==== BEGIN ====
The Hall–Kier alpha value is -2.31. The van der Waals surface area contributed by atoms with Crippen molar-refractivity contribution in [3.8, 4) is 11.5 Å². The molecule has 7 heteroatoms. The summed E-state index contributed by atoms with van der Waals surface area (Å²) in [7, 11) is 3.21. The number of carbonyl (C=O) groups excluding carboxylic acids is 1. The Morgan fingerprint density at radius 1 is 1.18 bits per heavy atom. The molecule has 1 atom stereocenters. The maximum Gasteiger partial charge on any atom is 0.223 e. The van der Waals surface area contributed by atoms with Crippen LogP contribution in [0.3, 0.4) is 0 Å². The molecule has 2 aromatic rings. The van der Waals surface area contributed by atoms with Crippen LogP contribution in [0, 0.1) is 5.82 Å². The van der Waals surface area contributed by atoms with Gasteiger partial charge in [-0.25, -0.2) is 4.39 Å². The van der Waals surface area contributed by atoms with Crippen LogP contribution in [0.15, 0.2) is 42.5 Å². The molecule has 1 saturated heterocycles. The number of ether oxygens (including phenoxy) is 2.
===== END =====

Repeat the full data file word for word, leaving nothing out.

The Hall–Kier alpha value is -2.31. The van der Waals surface area contributed by atoms with Crippen molar-refractivity contribution in [3.8, 4) is 11.5 Å². The molecule has 7 heteroatoms. The summed E-state index contributed by atoms with van der Waals surface area (Å²) in [7, 11) is 3.21. The number of carbonyl (C=O) groups excluding carboxylic acids is 1. The Morgan fingerprint density at radius 1 is 1.18 bits per heavy atom. The molecule has 1 atom stereocenters. The maximum Gasteiger partial charge on any atom is 0.223 e. The van der Waals surface area contributed by atoms with Crippen LogP contribution in [0.3, 0.4) is 0 Å². The molecule has 2 aromatic rings. The van der Waals surface area contributed by atoms with Crippen LogP contribution in [0, 0.1) is 5.82 Å². The van der Waals surface area contributed by atoms with Gasteiger partial charge in [-0.25, -0.2) is 4.39 Å². The van der Waals surface area contributed by atoms with Crippen LogP contribution in [0.15, 0.2) is 42.5 Å². The molecule has 1 saturated heterocycles. The number of ether oxygens (including phenoxy) is 2.